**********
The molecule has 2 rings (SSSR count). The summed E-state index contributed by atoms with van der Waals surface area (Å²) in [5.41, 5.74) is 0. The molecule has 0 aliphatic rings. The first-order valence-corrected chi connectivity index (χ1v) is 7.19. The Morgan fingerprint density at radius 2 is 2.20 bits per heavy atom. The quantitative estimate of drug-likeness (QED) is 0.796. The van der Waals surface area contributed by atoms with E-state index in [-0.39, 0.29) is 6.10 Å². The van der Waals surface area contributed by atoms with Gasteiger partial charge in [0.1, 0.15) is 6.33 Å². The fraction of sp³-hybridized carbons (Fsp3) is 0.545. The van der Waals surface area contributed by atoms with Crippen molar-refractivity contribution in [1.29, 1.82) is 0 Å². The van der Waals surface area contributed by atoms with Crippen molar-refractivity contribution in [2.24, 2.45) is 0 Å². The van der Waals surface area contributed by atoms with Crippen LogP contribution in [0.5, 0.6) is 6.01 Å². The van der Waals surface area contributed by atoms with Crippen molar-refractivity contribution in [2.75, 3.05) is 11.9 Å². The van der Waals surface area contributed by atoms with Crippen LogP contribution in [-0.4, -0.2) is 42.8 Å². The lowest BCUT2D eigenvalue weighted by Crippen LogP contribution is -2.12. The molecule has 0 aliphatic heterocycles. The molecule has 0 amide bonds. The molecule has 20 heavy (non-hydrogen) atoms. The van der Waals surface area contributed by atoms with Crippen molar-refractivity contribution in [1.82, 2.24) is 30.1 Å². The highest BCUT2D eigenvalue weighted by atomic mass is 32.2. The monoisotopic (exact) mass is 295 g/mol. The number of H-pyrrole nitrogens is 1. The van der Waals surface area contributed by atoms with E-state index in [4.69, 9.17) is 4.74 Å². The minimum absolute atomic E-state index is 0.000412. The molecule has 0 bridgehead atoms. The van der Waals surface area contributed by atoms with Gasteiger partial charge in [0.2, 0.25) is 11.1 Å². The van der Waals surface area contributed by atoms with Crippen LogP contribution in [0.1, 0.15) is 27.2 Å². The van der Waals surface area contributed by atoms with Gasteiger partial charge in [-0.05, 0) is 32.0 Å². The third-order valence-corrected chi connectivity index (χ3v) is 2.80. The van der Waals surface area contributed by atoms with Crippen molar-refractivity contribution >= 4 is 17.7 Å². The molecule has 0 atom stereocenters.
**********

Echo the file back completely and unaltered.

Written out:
The molecule has 2 rings (SSSR count). The summed E-state index contributed by atoms with van der Waals surface area (Å²) in [5.41, 5.74) is 0. The molecule has 0 aliphatic rings. The first-order valence-corrected chi connectivity index (χ1v) is 7.19. The Morgan fingerprint density at radius 2 is 2.20 bits per heavy atom. The quantitative estimate of drug-likeness (QED) is 0.796. The van der Waals surface area contributed by atoms with E-state index in [-0.39, 0.29) is 6.10 Å². The van der Waals surface area contributed by atoms with Gasteiger partial charge in [0.1, 0.15) is 6.33 Å². The fraction of sp³-hybridized carbons (Fsp3) is 0.545. The van der Waals surface area contributed by atoms with Crippen molar-refractivity contribution in [1.29, 1.82) is 0 Å². The van der Waals surface area contributed by atoms with Crippen molar-refractivity contribution in [2.24, 2.45) is 0 Å². The van der Waals surface area contributed by atoms with Crippen LogP contribution in [0.5, 0.6) is 6.01 Å². The van der Waals surface area contributed by atoms with Crippen molar-refractivity contribution in [2.75, 3.05) is 11.9 Å². The van der Waals surface area contributed by atoms with Crippen LogP contribution in [-0.4, -0.2) is 42.8 Å². The lowest BCUT2D eigenvalue weighted by Crippen LogP contribution is -2.12. The molecule has 0 aliphatic heterocycles. The molecule has 0 amide bonds. The molecule has 20 heavy (non-hydrogen) atoms. The van der Waals surface area contributed by atoms with Crippen molar-refractivity contribution in [1.82, 2.24) is 30.1 Å². The highest BCUT2D eigenvalue weighted by atomic mass is 32.2. The monoisotopic (exact) mass is 295 g/mol. The number of H-pyrrole nitrogens is 1. The van der Waals surface area contributed by atoms with E-state index in [4.69, 9.17) is 4.74 Å². The minimum absolute atomic E-state index is 0.000412. The molecule has 0 bridgehead atoms. The van der Waals surface area contributed by atoms with Gasteiger partial charge in [0.2, 0.25) is 11.1 Å². The van der Waals surface area contributed by atoms with Crippen LogP contribution in [0.1, 0.15) is 27.2 Å². The van der Waals surface area contributed by atoms with Gasteiger partial charge in [-0.05, 0) is 32.0 Å². The third-order valence-corrected chi connectivity index (χ3v) is 2.80. The van der Waals surface area contributed by atoms with Crippen molar-refractivity contribution >= 4 is 17.7 Å². The molecule has 0 atom stereocenters.